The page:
Chapter III


THOUGH there are more personalities than one in the Divine Being, they form a unity of which the Scriptures constantly speak. David, the great king of Israel, in his memorable prayer (II Sam. 7:22) declares the unity of God:

עַל־כֵּן גָּדַלְתָּ יְהוָה אֱלֹהִים כִּי־אֵין כָּמוֹךָ וְאֵין אֱלֹהִים זוּלָתֶךָ בְּכֹל אֲשֶׁר־שָׁמַעְנוּ בְּאָזְנֵינוּ׃

"Wherefore thou art great, 0 Jehovah God: for there is none like thee, neither is there any God besides thee, according to all that we have heard with our ears." Isaiah, who had to contend with insidious idolatry which had crept into the nation, repeatedly affirmed that God is one as is seen in the following passages:

מִי פָעַל וְעָשָׂה קֹרֵא הַדֹּרוֹת מֵרֹאשׁ אֲנִי יְהוָה רִאשׁוֹן וְאֶת־אַחֲרֹנִים אֲנִי־הוּא׃

"Who hath wrought and done it, calling the generations from the beginning? I, the Lord, the first, and with the last, I am He" (Isa. 41:4).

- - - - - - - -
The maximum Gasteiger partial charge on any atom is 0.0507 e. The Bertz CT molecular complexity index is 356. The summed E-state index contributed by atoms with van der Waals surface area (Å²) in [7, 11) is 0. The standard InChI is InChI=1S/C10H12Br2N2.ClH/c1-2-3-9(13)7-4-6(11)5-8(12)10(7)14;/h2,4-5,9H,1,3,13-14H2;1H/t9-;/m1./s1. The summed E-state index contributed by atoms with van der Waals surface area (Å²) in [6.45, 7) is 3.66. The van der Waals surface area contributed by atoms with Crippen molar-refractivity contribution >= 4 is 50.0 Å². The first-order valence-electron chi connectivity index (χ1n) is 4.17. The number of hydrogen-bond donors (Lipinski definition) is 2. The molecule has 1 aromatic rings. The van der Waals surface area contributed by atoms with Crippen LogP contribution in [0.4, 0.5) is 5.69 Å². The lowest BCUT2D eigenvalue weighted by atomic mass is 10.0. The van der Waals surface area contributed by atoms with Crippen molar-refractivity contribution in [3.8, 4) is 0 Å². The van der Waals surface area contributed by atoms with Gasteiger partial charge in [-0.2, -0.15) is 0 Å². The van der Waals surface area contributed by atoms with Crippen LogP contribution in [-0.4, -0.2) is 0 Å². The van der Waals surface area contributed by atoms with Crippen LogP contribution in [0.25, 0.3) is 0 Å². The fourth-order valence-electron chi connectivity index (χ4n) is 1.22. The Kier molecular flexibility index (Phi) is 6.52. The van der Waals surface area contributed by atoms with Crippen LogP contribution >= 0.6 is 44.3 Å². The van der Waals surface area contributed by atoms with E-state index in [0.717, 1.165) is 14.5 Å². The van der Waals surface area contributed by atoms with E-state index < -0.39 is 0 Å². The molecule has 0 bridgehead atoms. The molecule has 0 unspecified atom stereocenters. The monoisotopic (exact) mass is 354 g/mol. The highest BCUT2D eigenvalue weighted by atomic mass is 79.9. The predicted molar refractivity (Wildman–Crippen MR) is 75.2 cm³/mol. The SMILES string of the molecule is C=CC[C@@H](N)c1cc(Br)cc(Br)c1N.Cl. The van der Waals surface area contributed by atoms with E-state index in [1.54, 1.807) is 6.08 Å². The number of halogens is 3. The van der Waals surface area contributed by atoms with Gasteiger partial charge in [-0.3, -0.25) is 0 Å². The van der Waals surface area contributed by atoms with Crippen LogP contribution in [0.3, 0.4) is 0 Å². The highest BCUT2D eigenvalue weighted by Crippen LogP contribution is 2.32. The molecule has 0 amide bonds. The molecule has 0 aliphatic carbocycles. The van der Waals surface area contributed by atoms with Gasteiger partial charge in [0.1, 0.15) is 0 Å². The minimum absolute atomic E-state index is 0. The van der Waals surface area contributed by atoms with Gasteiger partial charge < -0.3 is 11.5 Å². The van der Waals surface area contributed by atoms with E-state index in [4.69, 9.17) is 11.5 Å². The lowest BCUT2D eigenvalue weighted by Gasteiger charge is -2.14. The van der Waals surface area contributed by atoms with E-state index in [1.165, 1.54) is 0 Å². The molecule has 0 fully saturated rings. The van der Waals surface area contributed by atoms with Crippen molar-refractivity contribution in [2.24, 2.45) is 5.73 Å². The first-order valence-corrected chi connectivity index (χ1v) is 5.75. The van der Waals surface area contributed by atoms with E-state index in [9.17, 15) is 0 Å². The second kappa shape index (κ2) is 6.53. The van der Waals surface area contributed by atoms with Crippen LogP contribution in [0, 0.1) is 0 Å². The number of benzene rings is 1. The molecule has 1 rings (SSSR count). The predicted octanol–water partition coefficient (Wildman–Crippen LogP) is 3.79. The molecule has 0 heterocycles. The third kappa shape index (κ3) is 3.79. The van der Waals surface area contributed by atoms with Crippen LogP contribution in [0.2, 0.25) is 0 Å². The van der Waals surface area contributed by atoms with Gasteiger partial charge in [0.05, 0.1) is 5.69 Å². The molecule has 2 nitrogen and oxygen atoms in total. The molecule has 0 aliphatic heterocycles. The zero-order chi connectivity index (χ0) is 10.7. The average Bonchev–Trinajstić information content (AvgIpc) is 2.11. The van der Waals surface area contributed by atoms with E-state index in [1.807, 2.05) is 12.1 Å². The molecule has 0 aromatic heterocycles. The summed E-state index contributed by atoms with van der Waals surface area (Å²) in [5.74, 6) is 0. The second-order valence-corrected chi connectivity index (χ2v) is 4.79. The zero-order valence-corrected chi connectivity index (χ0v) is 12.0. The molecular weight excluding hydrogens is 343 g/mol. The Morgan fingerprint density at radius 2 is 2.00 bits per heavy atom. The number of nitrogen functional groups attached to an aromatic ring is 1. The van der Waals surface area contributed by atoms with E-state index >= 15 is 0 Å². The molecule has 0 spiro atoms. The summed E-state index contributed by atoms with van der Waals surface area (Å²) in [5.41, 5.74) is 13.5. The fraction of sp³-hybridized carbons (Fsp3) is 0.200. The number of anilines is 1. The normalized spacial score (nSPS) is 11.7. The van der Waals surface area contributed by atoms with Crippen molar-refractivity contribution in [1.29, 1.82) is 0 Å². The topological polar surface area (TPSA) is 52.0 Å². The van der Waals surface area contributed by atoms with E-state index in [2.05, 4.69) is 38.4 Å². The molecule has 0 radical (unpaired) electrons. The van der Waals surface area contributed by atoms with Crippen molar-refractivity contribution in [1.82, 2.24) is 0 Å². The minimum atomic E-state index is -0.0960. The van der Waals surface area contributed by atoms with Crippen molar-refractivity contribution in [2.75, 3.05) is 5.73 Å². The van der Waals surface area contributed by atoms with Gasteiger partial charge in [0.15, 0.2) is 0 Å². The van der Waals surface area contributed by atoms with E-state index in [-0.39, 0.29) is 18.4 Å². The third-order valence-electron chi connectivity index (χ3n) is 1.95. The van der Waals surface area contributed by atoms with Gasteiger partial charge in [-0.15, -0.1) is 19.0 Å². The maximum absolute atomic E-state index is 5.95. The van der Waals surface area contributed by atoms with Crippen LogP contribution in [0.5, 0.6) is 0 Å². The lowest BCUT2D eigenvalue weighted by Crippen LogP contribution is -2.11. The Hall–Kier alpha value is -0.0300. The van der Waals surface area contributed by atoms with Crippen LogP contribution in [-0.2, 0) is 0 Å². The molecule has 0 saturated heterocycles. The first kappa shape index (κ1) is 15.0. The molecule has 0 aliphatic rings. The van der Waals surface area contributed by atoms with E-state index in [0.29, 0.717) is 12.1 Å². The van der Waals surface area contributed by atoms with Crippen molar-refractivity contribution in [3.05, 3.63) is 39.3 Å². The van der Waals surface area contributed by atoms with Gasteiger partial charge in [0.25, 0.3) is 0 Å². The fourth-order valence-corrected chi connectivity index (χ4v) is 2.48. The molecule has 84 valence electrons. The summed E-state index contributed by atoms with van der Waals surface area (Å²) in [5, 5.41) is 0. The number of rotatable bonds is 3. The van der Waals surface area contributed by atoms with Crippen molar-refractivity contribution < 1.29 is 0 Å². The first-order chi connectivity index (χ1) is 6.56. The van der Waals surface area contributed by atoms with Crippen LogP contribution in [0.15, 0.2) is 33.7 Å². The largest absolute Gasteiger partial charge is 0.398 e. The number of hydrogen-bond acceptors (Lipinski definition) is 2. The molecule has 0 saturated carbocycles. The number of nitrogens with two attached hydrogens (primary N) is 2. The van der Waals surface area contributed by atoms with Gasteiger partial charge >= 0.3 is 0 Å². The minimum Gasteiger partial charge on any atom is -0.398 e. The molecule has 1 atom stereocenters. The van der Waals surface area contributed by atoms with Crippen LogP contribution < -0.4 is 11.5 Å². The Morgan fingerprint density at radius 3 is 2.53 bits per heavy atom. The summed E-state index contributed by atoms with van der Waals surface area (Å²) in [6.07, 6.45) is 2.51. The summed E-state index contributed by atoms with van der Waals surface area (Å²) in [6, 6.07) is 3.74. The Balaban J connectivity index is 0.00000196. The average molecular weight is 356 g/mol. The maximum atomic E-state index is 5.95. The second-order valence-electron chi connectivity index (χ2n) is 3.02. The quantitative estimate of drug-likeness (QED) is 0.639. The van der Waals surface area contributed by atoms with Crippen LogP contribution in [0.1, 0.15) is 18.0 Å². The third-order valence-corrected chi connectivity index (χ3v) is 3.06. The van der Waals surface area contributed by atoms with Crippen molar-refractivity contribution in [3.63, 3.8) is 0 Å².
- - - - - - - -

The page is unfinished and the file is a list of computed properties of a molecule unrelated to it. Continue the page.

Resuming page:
אַתֶּם עֵדַי נְאֻם־יְהוָה וְעַבְדִּי אֲשֶׁר בָּחָרְתִּי לְמַעַן תֵּדְעוּ וְתַאֲמִינוּ לִי וְתָבִינוּ כִּי־אֲנִי הוּא לְפָנַי לֹא־נוֹצַר אֵל וְאַחֲרַי לֹא־יִהְיֶה׃ אָנֹכִי אָנֹכִי יְהוָה וְאֵין מִבַּלְעָדַי מוֹשִׁיעַ׃

"Ye are my witnesses, saith Jehovah, and my servant whom I have chosen; that ye may know and believe me, and understand that I am He: before me there was no God formed, neither shall there be after me. I, even I, am Jehovah; and besides me there is no savior" (43:10, 11).

כֹּה־אָמַר יְהוָה מֶלֶךְ־יִשְׂרָאֵל וְגֹאֲלוֹ יְהוָה צְבָאוֹת אֲנִי רִאשׁוֹן וַאֲנִי אַחֲרוֹן וּמִבַּלְעָדַי אֵין אֱלֹהִים׃

"Thus saith Jehovah, the king of Israel, and his redeemer, Jehovah of hosts: I am the first, and I am the last; and besides me there is no God."* (44:6).


In harmony with the statements just quoted is the Great Confession of Israel found in Deut. 6:4, which is

שְׁמַע יִשְׂרָאֵל יְהוָה אֱלֹהֵינוּ יְהוָה אֶחָד׃